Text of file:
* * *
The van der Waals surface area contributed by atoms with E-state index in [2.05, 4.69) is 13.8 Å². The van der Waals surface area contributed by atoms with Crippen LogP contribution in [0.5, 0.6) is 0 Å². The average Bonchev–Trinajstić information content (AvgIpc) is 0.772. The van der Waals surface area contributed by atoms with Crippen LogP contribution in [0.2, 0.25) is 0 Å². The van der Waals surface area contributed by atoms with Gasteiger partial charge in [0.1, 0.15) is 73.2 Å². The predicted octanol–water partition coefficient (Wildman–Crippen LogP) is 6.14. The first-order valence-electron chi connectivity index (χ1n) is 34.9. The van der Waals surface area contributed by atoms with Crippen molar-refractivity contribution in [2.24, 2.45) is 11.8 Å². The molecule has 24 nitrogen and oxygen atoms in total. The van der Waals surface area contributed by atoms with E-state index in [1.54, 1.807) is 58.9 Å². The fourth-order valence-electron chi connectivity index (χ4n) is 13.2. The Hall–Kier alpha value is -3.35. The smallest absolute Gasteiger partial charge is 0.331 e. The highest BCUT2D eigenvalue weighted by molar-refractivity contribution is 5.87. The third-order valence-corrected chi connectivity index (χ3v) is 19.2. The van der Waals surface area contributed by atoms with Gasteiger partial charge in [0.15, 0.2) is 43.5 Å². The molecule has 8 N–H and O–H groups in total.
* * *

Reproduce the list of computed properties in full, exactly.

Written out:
The van der Waals surface area contributed by atoms with E-state index in [2.05, 4.69) is 13.8 Å². The van der Waals surface area contributed by atoms with Crippen LogP contribution in [0.5, 0.6) is 0 Å². The average Bonchev–Trinajstić information content (AvgIpc) is 0.772. The van der Waals surface area contributed by atoms with Crippen LogP contribution in [0.2, 0.25) is 0 Å². The van der Waals surface area contributed by atoms with Gasteiger partial charge in [0.1, 0.15) is 73.2 Å². The predicted octanol–water partition coefficient (Wildman–Crippen LogP) is 6.14. The first-order valence-electron chi connectivity index (χ1n) is 34.9. The van der Waals surface area contributed by atoms with Crippen molar-refractivity contribution in [2.24, 2.45) is 11.8 Å². The molecule has 24 nitrogen and oxygen atoms in total. The van der Waals surface area contributed by atoms with E-state index in [1.54, 1.807) is 58.9 Å². The fourth-order valence-electron chi connectivity index (χ4n) is 13.2. The Hall–Kier alpha value is -3.35. The smallest absolute Gasteiger partial charge is 0.331 e. The highest BCUT2D eigenvalue weighted by molar-refractivity contribution is 5.87. The third-order valence-corrected chi connectivity index (χ3v) is 19.2. The van der Waals surface area contributed by atoms with Gasteiger partial charge in [0.15, 0.2) is 43.5 Å². The molecule has 8 N–H and O–H groups in total.